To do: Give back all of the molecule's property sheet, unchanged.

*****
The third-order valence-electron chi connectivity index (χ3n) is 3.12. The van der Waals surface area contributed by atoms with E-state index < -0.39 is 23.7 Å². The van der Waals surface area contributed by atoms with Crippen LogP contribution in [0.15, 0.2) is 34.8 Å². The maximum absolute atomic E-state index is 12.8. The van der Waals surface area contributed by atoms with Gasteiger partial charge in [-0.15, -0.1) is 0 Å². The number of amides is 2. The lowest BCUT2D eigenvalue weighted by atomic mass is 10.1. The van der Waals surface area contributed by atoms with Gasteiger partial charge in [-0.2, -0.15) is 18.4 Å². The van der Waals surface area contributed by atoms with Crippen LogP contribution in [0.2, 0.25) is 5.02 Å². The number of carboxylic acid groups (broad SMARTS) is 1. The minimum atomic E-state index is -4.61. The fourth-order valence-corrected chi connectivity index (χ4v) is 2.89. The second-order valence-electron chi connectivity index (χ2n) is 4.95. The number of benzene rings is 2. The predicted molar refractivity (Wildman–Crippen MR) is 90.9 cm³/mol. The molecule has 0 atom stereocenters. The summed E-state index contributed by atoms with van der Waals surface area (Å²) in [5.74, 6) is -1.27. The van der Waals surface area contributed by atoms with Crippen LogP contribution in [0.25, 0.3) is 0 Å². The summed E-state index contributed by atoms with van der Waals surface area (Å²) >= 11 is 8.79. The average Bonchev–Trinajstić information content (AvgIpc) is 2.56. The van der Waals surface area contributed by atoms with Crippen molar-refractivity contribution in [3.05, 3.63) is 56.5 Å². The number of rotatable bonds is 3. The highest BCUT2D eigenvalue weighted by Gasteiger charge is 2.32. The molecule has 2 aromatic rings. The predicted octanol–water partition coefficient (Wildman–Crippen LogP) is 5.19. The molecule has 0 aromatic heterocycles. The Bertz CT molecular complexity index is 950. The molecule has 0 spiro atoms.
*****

The third-order valence-electron chi connectivity index (χ3n) is 3.12. The van der Waals surface area contributed by atoms with E-state index < -0.39 is 23.7 Å². The van der Waals surface area contributed by atoms with Crippen LogP contribution in [0.15, 0.2) is 34.8 Å². The maximum absolute atomic E-state index is 12.8. The van der Waals surface area contributed by atoms with Gasteiger partial charge in [-0.15, -0.1) is 0 Å². The number of amides is 2. The lowest BCUT2D eigenvalue weighted by atomic mass is 10.1. The van der Waals surface area contributed by atoms with Gasteiger partial charge in [-0.2, -0.15) is 18.4 Å². The van der Waals surface area contributed by atoms with Crippen LogP contribution in [0.2, 0.25) is 5.02 Å². The number of carboxylic acid groups (broad SMARTS) is 1. The minimum atomic E-state index is -4.61. The fourth-order valence-corrected chi connectivity index (χ4v) is 2.89. The second-order valence-electron chi connectivity index (χ2n) is 4.95. The number of benzene rings is 2. The predicted molar refractivity (Wildman–Crippen MR) is 90.9 cm³/mol. The molecule has 0 atom stereocenters. The summed E-state index contributed by atoms with van der Waals surface area (Å²) in [5.74, 6) is -1.27. The van der Waals surface area contributed by atoms with Crippen LogP contribution in [0.25, 0.3) is 0 Å². The summed E-state index contributed by atoms with van der Waals surface area (Å²) >= 11 is 8.79. The average Bonchev–Trinajstić information content (AvgIpc) is 2.56. The van der Waals surface area contributed by atoms with Crippen molar-refractivity contribution in [3.05, 3.63) is 56.5 Å². The number of rotatable bonds is 3. The highest BCUT2D eigenvalue weighted by Gasteiger charge is 2.32. The molecule has 2 aromatic rings. The predicted octanol–water partition coefficient (Wildman–Crippen LogP) is 5.19. The molecule has 0 aromatic heterocycles. The Bertz CT molecular complexity index is 950. The molecule has 0 spiro atoms.